In addition, since January 1, 2016, a new federal donation tax credit rate increase of 33% applies to gifts in excess of $200 to the extent that an individual has income that is subject to the new 33% income tax rate, that is annual income over $200,000.”

In the year of death, Canadians can claim the credit for charitable gifts equal to 100% of net income instead of the normal 75% limit. If there is any unused charitable tax credit, it can then be carried back and applied up to 100% of net income in the year prior to death also.

In addition, as a result of the 2014 Federal Budget’s new ‘Estate Donation’ rules, for a death that occurs after 2015, Executors of an estate that qualifies as a graduated rate estate (GRE) will be able to allocate the donation tax credit between the deceased and the deceased’s estate (whichever is most beneficial) as long as the actual gift transfer occurs within 60 months after death.

The testamentary gift to the charity will be deemed to have been made by the deceased’s estate at the time the property is transferred to the charity (no longer considered to be a gift made immediately before death) and the charitable receipt will be based on the actual fair market value of the gift at the time of the transfer to reflect any changes in value between death and the time of transfer.

There’s now a seven-year claim window where the charitable donation receipt can be claimed for testamentary charitable donations. However, this means if the donation from your Will or RRSPs/RRIFs, insurance or TFSAs is not distributed by your executor(s) to the charity within the 60 month Graduated Rate Estate, there will be a mismatch of tax credit and liability. This will reduce both the estate and gift value.

After the 60 months, the donation tax credit would then only be available for use in the year of transfer.

To calculate the amount of charitable gifts needed to completely off-set all income taxes in your estate, just multiply the estimated amount of taxes payable by two. This is the approximate amount of charitable gifts you will want to make.

In addition, gifts of publicly-listed securities “In Kind” not only qualify for a charitable receipt for the full fair market value, but also receive special tax treatment. Any capital gains which have accumulated in the securities you give to cbm are completely exempt from taxes. That means there will be no income tax charged on the (sometimes huge) capital gains that have built up in these securities. This is currently the most tax-effective way to make a gift to cbm either now, or at death through your Will.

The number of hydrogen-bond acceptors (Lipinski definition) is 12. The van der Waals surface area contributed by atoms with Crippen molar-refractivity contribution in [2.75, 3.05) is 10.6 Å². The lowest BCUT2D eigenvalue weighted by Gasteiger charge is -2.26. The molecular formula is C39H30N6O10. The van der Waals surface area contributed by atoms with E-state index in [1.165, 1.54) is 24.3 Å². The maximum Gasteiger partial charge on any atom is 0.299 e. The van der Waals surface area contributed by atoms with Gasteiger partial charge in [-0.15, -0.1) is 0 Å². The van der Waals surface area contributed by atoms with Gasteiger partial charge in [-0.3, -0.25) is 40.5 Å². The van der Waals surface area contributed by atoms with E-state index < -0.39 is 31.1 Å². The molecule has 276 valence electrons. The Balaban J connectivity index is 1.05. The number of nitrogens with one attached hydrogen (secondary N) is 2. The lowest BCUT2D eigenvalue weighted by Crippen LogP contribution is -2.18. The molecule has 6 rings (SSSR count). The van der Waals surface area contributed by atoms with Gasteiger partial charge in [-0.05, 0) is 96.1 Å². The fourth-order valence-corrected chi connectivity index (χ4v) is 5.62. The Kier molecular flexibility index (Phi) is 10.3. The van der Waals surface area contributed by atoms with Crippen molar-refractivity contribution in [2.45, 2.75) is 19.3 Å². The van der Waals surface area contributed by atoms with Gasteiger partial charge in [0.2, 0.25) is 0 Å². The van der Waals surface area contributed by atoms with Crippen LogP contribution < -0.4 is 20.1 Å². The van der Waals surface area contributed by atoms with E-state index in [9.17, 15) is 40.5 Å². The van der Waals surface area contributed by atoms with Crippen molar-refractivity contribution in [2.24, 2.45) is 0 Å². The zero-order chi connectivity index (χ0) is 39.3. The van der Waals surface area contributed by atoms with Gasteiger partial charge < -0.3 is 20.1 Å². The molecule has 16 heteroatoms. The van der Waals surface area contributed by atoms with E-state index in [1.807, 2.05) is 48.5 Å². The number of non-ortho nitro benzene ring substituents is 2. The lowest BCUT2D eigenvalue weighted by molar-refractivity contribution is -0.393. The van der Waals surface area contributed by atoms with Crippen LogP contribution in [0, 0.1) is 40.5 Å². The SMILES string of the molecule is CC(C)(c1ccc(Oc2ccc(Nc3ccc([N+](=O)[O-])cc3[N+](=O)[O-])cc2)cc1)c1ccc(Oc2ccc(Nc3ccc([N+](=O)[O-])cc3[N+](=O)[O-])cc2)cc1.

The following are charitable gifts to cbm which can significantly reduce or even eliminate taxes completely at your passing because of the charitable receipt and/or special tax treatment.

Please note cbm’s legal name – Christian Blind Mission International – must be used:

  • Gifts in your Will (either a portion of the Residue or a Specific Amount)
  • Gifts of Appreciated SecuritiesIn Kind” in your Will
  • Naming cbm as beneficiary of your Registered Funds (RRSPs, RRIFs, TFSAs, DPSPs)*
  • Naming cbm as beneficiary of your Life Insurance Policy*
  • Naming cbm as beneficiary of your Tax Free Savings Accounts*
*Note: Beneficiary designations are not permitted on accounts held in Quebec.

For further information, call us at 1-800-567-2264 or fill our our “Request for Information” form.

Download How Gifts to cbm can Reduce Taxes in Your Estate pdf.

IMPORTANT: While the information and opinions expressed in this publication are compiled with the greatest of care, they are not meant to be accepted as legal or financial advice. Opinions expressed are solely the personal opinions of the authors. Material contained herein is provided for general information and is subject to change without notice. cbm assumes no liability for claims or losses arising from use of this publication. Readers are urged to always consult their own professional advisors.